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Planning for a financially secure future includes planning for longevity and health care expenses. The average retirement age in the U.S. today tends to be around age 65. For public sector employees, however, the retirement age can be much younger. Public safety personnel—police officers and firefighters—often retire in their 50s.

“One big challenge is to bridge the substantial health care expenses from retirement age to Medicare eligibility at age 65,” Schwartz said. “We work with employers, police and fire unions, and other public employee unions to identify, design, create, and implement tax-free retiree health care funding solutions.”

RPA’s Promise

In a sense, RPA itself is the bridge between employer-sponsored retirement plans and public sector employees. Among the firm’s core commitments, according to Schwartz, are:

• To provide even the smallest communities with the same high-quality retirement plans and advice found on Wall Street.
• To never forget the person sitting across the table is depending on RPA to protect their hard-earned retirement.
• To meet in person or virtually with employees, year after year.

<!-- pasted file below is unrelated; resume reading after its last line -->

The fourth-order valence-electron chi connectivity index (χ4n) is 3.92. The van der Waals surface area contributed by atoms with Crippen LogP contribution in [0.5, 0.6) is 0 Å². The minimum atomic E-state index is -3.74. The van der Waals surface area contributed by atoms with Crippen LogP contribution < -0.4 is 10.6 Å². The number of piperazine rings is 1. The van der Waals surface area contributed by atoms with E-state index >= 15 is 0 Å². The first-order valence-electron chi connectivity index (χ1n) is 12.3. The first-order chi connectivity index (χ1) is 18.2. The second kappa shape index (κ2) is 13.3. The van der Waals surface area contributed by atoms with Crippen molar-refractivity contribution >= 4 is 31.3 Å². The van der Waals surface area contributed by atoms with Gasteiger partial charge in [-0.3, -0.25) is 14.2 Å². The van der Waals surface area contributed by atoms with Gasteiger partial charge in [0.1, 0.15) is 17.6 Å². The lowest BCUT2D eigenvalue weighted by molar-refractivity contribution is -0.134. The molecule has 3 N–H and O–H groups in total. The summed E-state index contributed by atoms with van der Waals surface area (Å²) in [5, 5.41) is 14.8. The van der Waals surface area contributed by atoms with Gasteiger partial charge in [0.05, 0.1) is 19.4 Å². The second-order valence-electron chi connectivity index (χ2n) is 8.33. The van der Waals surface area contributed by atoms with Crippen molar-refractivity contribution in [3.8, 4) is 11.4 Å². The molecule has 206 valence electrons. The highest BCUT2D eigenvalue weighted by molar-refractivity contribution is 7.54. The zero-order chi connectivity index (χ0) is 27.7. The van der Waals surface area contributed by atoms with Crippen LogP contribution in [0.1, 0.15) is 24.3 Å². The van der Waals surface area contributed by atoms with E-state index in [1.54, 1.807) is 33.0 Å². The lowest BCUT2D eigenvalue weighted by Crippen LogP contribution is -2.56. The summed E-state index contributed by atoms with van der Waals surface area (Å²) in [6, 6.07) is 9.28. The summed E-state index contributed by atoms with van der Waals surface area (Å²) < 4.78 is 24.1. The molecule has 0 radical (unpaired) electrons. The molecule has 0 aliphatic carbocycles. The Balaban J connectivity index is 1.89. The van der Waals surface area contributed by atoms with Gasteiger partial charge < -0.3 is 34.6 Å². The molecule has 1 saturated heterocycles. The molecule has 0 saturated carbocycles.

• To offer unbiased investment advice. As an independent firm, RPA has the freedom to design retirement solutions that are right for each individual.
• To act with integrity, respect, and responsiveness to every individual.

Integrity, respect, and responsiveness are also the values RPA seeks when identifying new financial advisors and partners. “Many advisors and firms gravitate toward helping the higher-net-worth individuals, the person who has $1 million or more to invest,” Schwartz said. “But that’s a small percentage of the population. What about everybody else?”

‘Everybody else’ has been a successful niche for RPA. “These people want sound, independent financial help,” Schwartz stressed. “For advisors who can see themselves working with that firefighter, that librarian, or the guys who lay asphalt on your streets or repair your water main, this could be a great fit.”

Growth Mode

RPA’s business continues to grow, and the firm is now working with well over 500 unique employers, accounting for more than 71,000 plan participants and $5 billion in plan assets. The company has 20+ full-time staff members, as well as 50+ financial advisors across the country.

QR2“We have clients from coast to coast, and while we’re not in every state just yet, we’re growing quickly and expanding our footprint through partnerships,” Schwartz said. “Through our recently formed partnership with Cambridge Investment Research, an independent financial solutions firm with over 3,600 financial professionals, we are able to provide local onsite service to public sector employers in a fiduciary capacity in all 50 states.”

As for future goals, RPA is considering taking its public sector expertise to the private sector. The timing seems right with the expected increase in Pooled Employer Plans (PEPs) and open Multi-Employer Plans (MEPs), thanks to recent legislation making it easier for small business owners to set up retirement plans.

For more information, visit

1Public Service and the Federal Government, Brookings Institution, May 2020